Supreme Court undermining US Constitution
This Supreme Court is badly out of touch with the Constitution and political reality. Last week, in a 5-4 ruling in McCutcheon v. FEC, the Roberts Court dealt another blow to our Constitution’s promise of democracy, striking down aggregate contribution limits designed to prevent massive campaign contributions to candidates, parties and PACs.
Four years ago, in Citizens United v. FEC, the Roberts Court turned our Constitution’s system of democracy of, by, and for the people on its head, ruling that money is speech, corporations are part of “We the People,” and the government’s anti-corruption interest only extends to preventing bribery. In an opinion by Chief Justice John Roberts, McCutcheon doubles down on Citizens United, making that ruling even worse.
In McCutcheon, the justices struck down federal campaign contribution regulation for the first time in history, opening the floodgates and allowing Sheldon Adelson, the Koch brothers and fat cats across the political spectrum to contribute millions of dollars to elect candidates to do their bidding. Justice Clarence Thomas would have gone even further, voting to strike down all contribution limits.
As in Citizens United, the court’s five conservative justices buried their collective heads in the sands, proclaiming that there is no risk of corruption, or threat to democracy, in a system that allows the wealthiest of Americans to cut million-dollar checks to candidates, parties and PACS. The court’s ruling, as Justice Stephen Breyer explained in a powerful dissent, “eviscerates our Nation’s campaign finance laws” and devalues “the importance of protecting the political integrity of our governmental institutions.”
This Supreme Court does not understand corruption, but the framers did. Preventing corruption is at the very core of our Constitution. Our Constitution’s framers were intensely concerned that government of, for and by the people could be corrupted by improper dependence on the few.
Rather than simply prohibit bribery, the framers wrote into our Constitution safeguards to limit opportunities for corruption and ensure that the government was “dependent on the people alone.” Ours was a government, in the words of James Madison, “not for the rich more than the poor.”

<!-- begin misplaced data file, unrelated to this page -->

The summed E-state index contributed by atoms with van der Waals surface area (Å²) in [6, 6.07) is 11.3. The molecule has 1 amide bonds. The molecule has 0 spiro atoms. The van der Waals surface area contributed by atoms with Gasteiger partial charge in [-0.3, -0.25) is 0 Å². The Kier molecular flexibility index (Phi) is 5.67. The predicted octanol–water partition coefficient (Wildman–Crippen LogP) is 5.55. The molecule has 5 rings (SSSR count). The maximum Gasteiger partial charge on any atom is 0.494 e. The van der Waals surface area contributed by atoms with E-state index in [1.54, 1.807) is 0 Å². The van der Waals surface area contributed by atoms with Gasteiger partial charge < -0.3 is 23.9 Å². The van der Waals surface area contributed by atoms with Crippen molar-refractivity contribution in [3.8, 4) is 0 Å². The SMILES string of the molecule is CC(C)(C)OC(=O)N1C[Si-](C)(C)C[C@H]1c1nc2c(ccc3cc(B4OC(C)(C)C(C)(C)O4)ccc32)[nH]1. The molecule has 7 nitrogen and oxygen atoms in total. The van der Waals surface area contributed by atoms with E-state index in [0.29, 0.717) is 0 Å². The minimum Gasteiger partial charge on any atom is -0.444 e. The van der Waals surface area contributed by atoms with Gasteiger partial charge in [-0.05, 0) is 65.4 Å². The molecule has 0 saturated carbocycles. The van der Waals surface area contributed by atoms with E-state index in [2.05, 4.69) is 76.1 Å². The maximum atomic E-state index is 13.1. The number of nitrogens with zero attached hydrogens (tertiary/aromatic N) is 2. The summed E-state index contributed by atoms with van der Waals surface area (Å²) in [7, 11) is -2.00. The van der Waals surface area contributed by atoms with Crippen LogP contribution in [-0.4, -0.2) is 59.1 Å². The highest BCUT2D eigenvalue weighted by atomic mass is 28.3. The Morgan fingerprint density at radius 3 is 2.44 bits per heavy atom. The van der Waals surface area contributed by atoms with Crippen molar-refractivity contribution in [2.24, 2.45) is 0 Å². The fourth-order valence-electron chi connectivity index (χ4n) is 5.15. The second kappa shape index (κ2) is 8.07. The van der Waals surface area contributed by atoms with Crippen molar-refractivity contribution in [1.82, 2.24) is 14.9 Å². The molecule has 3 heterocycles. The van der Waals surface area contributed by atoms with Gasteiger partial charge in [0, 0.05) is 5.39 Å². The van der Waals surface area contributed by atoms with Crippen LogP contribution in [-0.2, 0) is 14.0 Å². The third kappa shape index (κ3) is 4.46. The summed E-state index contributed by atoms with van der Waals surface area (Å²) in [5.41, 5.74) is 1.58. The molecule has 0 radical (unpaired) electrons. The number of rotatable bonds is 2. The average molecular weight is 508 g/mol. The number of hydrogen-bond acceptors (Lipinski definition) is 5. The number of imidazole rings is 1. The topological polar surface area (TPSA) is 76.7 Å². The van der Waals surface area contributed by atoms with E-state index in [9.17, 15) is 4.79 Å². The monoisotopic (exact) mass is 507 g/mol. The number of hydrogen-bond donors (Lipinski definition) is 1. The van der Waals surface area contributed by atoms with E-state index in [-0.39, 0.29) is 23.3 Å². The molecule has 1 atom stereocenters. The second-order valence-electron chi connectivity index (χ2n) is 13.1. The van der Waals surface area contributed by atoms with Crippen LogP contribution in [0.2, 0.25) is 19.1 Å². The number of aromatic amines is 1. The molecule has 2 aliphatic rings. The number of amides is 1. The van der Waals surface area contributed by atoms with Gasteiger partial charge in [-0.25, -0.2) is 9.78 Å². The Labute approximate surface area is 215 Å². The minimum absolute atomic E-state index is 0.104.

These arguments were presented to the Court, but Chief Justice Roberts simply ignored them. The result is a cramped view of corruption that cannot be squared with our Constitution’s text and history.
Rather than follow the Constitution, Chief Justice Roberts’ opinion relied on a selective reading of the court’s precedents, downplaying the court’s many past decisions that upheld contribution regulations, including aggregate limits, and playing up Citizens United.
Chief Justice Roberts’ key move was to take the stingy definition of corruption developed in Citizens United and apply it to strike down the challenged contribution limits. Citizens United involved limits on campaign spending, not cash payments to candidates and parties. But in McCutcheon, Chief Justice Roberts concluded that this same understanding of corruption also applies to limits on campaign contributions. This throws open the door to a whole host of new challenges to state and federal contribution limits, including federal limits on soft money previously upheld by the justices.
This is just the latest assault on our democracy from the Roberts Court. In the past two terms, the Supreme Court has made it easier for Americans to spend and harder to vote, with our democracy suffering as a consequence.
Last June, in Shelby County v. Holder, Chief Justice Roberts wrote the majority opinion striking down a critical section of the Voting Rights Act and turning a blind eye to Congress’ explicit constitutional power to prevent racial discrimination in voting. As a consequence, we have seen a host of efforts — in Texas, North Carolina and other places — to make it harder for racial minorities and other citizens to exercise their constitutional right to vote. McCutcheon continues the Roberts’ Court assault on campaign finance law, undermining a key feature of our system of democracy designed to ensure the integrity of elections.
This gets the Constitution exactly backward. The Constitution protects the right to vote in no less than six different amendments and contains a host of provisions designed to prevent corruption of the political process. During the past 225 years, Americans have repeatedly voted for amendments that ensure a democracy inclusive of all; they have never written into the Constitution the right to contribute unlimited sums of money to buy elections. That right is entirely of the Roberts Court’s invention.
Chief Justice Roberts’ opinion in McCutcheon opened with a ringing endorsement there “is no right more basic in our democracy than the right to participate in electing our political leaders,” but no one should be fooled. In ruling after ruling, this Supreme Court is undermining our Constitution’s promise of democracy.
This piece appeared in at least the following additional outlets:
* The Port Huron (MI) Times Herald (online)
* Battle Creek (MI) Enquirer (online)
* Montgomery (AL) Advertiser (online)